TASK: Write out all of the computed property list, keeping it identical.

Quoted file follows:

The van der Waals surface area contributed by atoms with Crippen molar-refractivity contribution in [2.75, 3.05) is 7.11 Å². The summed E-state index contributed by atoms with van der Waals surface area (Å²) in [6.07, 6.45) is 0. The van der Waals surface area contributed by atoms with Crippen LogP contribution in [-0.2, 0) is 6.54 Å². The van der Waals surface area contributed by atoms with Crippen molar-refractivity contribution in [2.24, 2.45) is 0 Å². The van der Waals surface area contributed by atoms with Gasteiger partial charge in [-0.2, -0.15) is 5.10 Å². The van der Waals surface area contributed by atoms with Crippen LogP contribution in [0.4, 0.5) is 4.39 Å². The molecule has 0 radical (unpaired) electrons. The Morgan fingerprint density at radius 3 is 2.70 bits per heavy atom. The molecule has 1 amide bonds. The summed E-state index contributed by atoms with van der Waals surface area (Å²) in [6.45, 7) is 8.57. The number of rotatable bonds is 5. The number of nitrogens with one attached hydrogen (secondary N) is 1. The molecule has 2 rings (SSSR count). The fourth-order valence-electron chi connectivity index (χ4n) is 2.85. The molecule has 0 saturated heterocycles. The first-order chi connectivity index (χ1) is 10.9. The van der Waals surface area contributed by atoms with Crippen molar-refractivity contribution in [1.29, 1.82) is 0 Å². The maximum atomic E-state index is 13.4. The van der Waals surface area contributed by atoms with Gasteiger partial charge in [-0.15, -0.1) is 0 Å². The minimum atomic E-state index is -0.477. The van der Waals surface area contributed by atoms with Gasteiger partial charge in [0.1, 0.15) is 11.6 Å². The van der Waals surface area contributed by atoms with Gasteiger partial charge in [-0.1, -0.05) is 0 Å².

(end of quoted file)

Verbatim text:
The van der Waals surface area contributed by atoms with Crippen molar-refractivity contribution in [2.75, 3.05) is 7.11 Å². The summed E-state index contributed by atoms with van der Waals surface area (Å²) in [6.07, 6.45) is 0. The van der Waals surface area contributed by atoms with Crippen LogP contribution in [-0.2, 0) is 6.54 Å². The van der Waals surface area contributed by atoms with Crippen molar-refractivity contribution in [2.24, 2.45) is 0 Å². The van der Waals surface area contributed by atoms with Gasteiger partial charge in [-0.2, -0.15) is 5.10 Å². The van der Waals surface area contributed by atoms with Crippen LogP contribution in [0.4, 0.5) is 4.39 Å². The molecule has 0 radical (unpaired) electrons. The Morgan fingerprint density at radius 3 is 2.70 bits per heavy atom. The molecule has 1 amide bonds. The summed E-state index contributed by atoms with van der Waals surface area (Å²) in [6.45, 7) is 8.57. The number of rotatable bonds is 5. The number of nitrogens with one attached hydrogen (secondary N) is 1. The molecule has 2 rings (SSSR count). The fourth-order valence-electron chi connectivity index (χ4n) is 2.85. The molecule has 0 saturated heterocycles. The first-order chi connectivity index (χ1) is 10.9. The van der Waals surface area contributed by atoms with Crippen molar-refractivity contribution in [1.29, 1.82) is 0 Å². The maximum atomic E-state index is 13.4. The van der Waals surface area contributed by atoms with Gasteiger partial charge in [-0.15, -0.1) is 0 Å². The minimum atomic E-state index is -0.477. The van der Waals surface area contributed by atoms with Gasteiger partial charge in [0.1, 0.15) is 11.6 Å². The van der Waals surface area contributed by atoms with Gasteiger partial charge in [-0.1, -0.05) is 0 Å².